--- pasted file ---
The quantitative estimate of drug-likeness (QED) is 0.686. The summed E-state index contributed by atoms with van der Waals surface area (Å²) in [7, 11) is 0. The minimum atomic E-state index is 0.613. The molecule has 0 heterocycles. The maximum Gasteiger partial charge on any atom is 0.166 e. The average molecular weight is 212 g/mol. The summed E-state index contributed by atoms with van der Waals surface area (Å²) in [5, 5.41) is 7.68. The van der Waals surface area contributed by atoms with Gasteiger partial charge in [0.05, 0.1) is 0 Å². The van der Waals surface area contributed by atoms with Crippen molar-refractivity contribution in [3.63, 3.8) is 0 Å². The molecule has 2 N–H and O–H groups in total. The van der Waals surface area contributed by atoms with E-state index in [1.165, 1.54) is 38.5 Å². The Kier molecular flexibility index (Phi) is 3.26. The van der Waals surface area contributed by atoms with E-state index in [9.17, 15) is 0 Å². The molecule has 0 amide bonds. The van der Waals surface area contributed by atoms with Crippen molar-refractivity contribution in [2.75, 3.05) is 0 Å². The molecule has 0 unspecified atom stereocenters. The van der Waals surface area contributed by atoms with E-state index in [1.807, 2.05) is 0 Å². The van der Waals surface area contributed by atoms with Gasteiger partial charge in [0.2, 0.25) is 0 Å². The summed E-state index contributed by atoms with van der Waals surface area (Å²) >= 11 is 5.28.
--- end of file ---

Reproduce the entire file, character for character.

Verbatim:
The quantitative estimate of drug-likeness (QED) is 0.686. The summed E-state index contributed by atoms with van der Waals surface area (Å²) in [7, 11) is 0. The minimum atomic E-state index is 0.613. The molecule has 0 heterocycles. The maximum Gasteiger partial charge on any atom is 0.166 e. The average molecular weight is 212 g/mol. The summed E-state index contributed by atoms with van der Waals surface area (Å²) in [5, 5.41) is 7.68. The van der Waals surface area contributed by atoms with Gasteiger partial charge in [0.05, 0.1) is 0 Å². The van der Waals surface area contributed by atoms with Crippen molar-refractivity contribution in [3.63, 3.8) is 0 Å². The molecule has 2 N–H and O–H groups in total. The van der Waals surface area contributed by atoms with E-state index in [1.165, 1.54) is 38.5 Å². The Kier molecular flexibility index (Phi) is 3.26. The van der Waals surface area contributed by atoms with E-state index in [9.17, 15) is 0 Å². The molecule has 0 amide bonds. The van der Waals surface area contributed by atoms with Crippen molar-refractivity contribution in [2.75, 3.05) is 0 Å². The molecule has 0 unspecified atom stereocenters. The van der Waals surface area contributed by atoms with E-state index in [1.807, 2.05) is 0 Å². The van der Waals surface area contributed by atoms with Gasteiger partial charge in [0.2, 0.25) is 0 Å². The summed E-state index contributed by atoms with van der Waals surface area (Å²) >= 11 is 5.28.